Use strong passwords, authentication technology
to help protect your personal information
Keep your passwords in a secure place, and out of plain view. Don't share your passwords on the Internet over e-mail, or on the phone. Your Internet Service Provider (ISPG) should never ask for your password.
In addition, without your knowledge, hackers may try to figure out your passwords to gain access to your computer.
You can make it tougher for them by:
Using passwords that have at least eight characters and include numerals and symbols.
Avoiding common words: some hackers use programs that can try every word in the dictionary.
Not using your personal information, your login name, or adjacent keys on the keyboard as passwords.
Changing your passwords regularly (at minimum, every 90 days).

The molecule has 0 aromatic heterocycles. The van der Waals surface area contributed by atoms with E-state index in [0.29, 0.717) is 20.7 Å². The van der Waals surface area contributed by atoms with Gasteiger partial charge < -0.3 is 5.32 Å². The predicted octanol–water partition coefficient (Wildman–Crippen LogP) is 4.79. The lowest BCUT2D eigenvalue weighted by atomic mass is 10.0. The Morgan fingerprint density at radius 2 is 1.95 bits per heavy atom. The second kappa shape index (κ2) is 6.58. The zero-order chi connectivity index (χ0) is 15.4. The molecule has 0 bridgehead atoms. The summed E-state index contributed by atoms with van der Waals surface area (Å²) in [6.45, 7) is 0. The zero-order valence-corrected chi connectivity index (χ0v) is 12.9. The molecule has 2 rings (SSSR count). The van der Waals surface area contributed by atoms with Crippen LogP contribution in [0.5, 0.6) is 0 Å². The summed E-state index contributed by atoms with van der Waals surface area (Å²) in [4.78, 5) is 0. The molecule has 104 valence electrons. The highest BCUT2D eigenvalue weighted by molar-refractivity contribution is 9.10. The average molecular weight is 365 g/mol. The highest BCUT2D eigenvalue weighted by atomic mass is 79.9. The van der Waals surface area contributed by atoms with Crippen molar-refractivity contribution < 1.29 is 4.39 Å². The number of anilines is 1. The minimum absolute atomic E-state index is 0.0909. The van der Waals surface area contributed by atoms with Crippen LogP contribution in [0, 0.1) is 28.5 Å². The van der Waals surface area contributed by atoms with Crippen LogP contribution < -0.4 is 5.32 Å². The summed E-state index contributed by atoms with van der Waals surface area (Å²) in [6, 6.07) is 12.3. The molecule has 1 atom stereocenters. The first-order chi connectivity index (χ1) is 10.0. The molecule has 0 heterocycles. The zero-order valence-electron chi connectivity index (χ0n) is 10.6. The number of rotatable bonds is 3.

Using a different password for each online account you access (or at least a variety of passwords with difficulty based on the value of the information contained in each.
One way to create a strong password is to think of a memorable phrase and use the first letter of each word as your password, converting some letters into numbers that resemble letters. For example, "How much wood could a woodchuck chuck" would become HmWc@wC.
To further increase the security of your online identity and to help protect you from account hi-jacking, take advantage of stronger authentication tools wherever available.
This may take the form of two-factor authentication – the combination of a password or PIN number (something you know) with a token, smart card, or even a biometric device (something you have).
Stronger authentication can also come from a behind-the-scenes identity-verification process, which uses various data to establish whether or not a user is genuine. Ask your bank, your regular online retailers, and your Internet Service Provider (ISP) if they offer stronger authentication tools for more secure transactions.
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